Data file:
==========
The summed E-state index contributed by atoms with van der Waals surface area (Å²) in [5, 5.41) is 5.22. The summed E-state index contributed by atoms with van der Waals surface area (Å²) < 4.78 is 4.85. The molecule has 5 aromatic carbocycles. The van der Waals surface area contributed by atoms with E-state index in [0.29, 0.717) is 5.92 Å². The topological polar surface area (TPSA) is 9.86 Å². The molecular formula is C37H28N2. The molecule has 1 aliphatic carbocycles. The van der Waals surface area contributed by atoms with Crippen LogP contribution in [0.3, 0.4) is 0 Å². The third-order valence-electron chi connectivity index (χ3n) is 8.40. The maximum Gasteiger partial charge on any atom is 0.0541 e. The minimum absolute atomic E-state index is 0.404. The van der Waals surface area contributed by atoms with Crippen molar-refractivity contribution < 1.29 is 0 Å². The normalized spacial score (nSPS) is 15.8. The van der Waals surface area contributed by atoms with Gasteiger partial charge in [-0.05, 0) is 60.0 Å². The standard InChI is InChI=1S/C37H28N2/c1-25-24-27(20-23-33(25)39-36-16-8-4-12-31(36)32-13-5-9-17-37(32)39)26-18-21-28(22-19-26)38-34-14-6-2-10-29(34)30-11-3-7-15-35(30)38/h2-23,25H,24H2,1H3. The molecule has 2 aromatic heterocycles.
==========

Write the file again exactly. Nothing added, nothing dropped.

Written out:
The summed E-state index contributed by atoms with van der Waals surface area (Å²) in [5, 5.41) is 5.22. The summed E-state index contributed by atoms with van der Waals surface area (Å²) < 4.78 is 4.85. The molecule has 5 aromatic carbocycles. The van der Waals surface area contributed by atoms with E-state index in [0.29, 0.717) is 5.92 Å². The topological polar surface area (TPSA) is 9.86 Å². The molecular formula is C37H28N2. The molecule has 1 aliphatic carbocycles. The van der Waals surface area contributed by atoms with Crippen LogP contribution in [0.3, 0.4) is 0 Å². The third-order valence-electron chi connectivity index (χ3n) is 8.40. The maximum Gasteiger partial charge on any atom is 0.0541 e. The minimum absolute atomic E-state index is 0.404. The van der Waals surface area contributed by atoms with Crippen molar-refractivity contribution < 1.29 is 0 Å². The normalized spacial score (nSPS) is 15.8. The van der Waals surface area contributed by atoms with Gasteiger partial charge in [-0.05, 0) is 60.0 Å². The standard InChI is InChI=1S/C37H28N2/c1-25-24-27(20-23-33(25)39-36-16-8-4-12-31(36)32-13-5-9-17-37(32)39)26-18-21-28(22-19-26)38-34-14-6-2-10-29(34)30-11-3-7-15-35(30)38/h2-23,25H,24H2,1H3. The molecule has 2 aromatic heterocycles.